Probiotic effects on late-onset sepsis in very preterm infants: a randomized controlled trial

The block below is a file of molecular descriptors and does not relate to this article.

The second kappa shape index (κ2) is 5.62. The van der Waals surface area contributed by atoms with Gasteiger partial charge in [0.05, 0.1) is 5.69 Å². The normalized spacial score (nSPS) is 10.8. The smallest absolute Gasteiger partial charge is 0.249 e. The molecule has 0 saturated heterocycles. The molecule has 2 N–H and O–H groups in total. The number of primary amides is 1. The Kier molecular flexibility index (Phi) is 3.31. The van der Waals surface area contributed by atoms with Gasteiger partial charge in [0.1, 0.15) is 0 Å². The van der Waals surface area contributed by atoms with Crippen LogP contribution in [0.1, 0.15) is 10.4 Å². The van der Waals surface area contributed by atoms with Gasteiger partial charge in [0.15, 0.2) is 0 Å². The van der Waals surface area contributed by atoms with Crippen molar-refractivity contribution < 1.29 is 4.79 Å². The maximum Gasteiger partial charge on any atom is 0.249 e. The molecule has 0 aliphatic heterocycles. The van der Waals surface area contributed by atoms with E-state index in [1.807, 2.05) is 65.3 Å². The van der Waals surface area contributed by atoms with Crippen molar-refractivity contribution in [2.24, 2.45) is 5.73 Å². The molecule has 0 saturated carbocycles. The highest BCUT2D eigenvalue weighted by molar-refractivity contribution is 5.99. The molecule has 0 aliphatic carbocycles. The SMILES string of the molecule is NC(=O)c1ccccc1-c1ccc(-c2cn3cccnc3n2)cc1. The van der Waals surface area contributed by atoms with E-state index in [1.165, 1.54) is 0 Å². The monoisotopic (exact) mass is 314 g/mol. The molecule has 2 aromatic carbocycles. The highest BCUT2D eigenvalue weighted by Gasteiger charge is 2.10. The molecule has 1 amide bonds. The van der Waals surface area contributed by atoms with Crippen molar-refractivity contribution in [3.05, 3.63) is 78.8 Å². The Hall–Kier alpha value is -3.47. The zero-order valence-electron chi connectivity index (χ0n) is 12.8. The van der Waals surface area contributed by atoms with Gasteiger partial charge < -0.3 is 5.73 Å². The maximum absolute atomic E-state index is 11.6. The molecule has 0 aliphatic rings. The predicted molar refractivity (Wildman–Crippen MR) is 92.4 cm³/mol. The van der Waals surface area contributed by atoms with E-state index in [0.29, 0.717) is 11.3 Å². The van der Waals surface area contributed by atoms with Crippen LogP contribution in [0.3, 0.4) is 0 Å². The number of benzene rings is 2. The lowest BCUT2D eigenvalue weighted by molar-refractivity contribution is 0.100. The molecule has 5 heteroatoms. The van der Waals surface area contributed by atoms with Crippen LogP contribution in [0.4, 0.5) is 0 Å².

BACKGROUND AND OBJECTIVE: Late-onset sepsis frequently complicates prematurity, contributing to morbidity and mortality. Probiotics may reduce mortality and necrotizing enterocolitis (NEC) in preterm infants, with unclear effect on late-onset sepsis. This study aimed to determine the effect of administering a specific combination of probiotics to very preterm infants on culture-proven late-onset sepsis. METHODS: A prospective multicenter, double-blinded, placebo-controlled, randomized trial compared daily administration of a probiotic combination (Bifidobacterium infantis, Streptococcus thermophilus, and Bifidobacterium lactis, containing 1 × 109 total organisms) with placebo (maltodextrin) in infants born before 32 completed weeks' gestation weighing 2011, 1099 very preterm infants from Australia and New Zealand were randomized. Rates of definite late-onset sepsis (16.2%), NEC of Bell stage 2 or more (4.4%), and mortality (5.1%) were low in controls, with high breast milk feeding rates (96.9%). No significant difference in definite late-onset sepsis or all-cause mortality was found, but this probiotic combination reduced NEC of Bell stage 2 or more (2.0% versus 4.4%; relative risk 0.46, 95% confidence interval 0.23 to 0.93, P = .03; number needed to treat 43, 95% confidence interval 23 to 333). CONCLUSIONS: The probiotics B infantis, S thermophilus, and B lactis significantly reduced NEC of Bell stage 2 or more in very preterm infants, but not definite late-onset sepsis or mortality. Treatment with this combination of probiotics appears to be safe.
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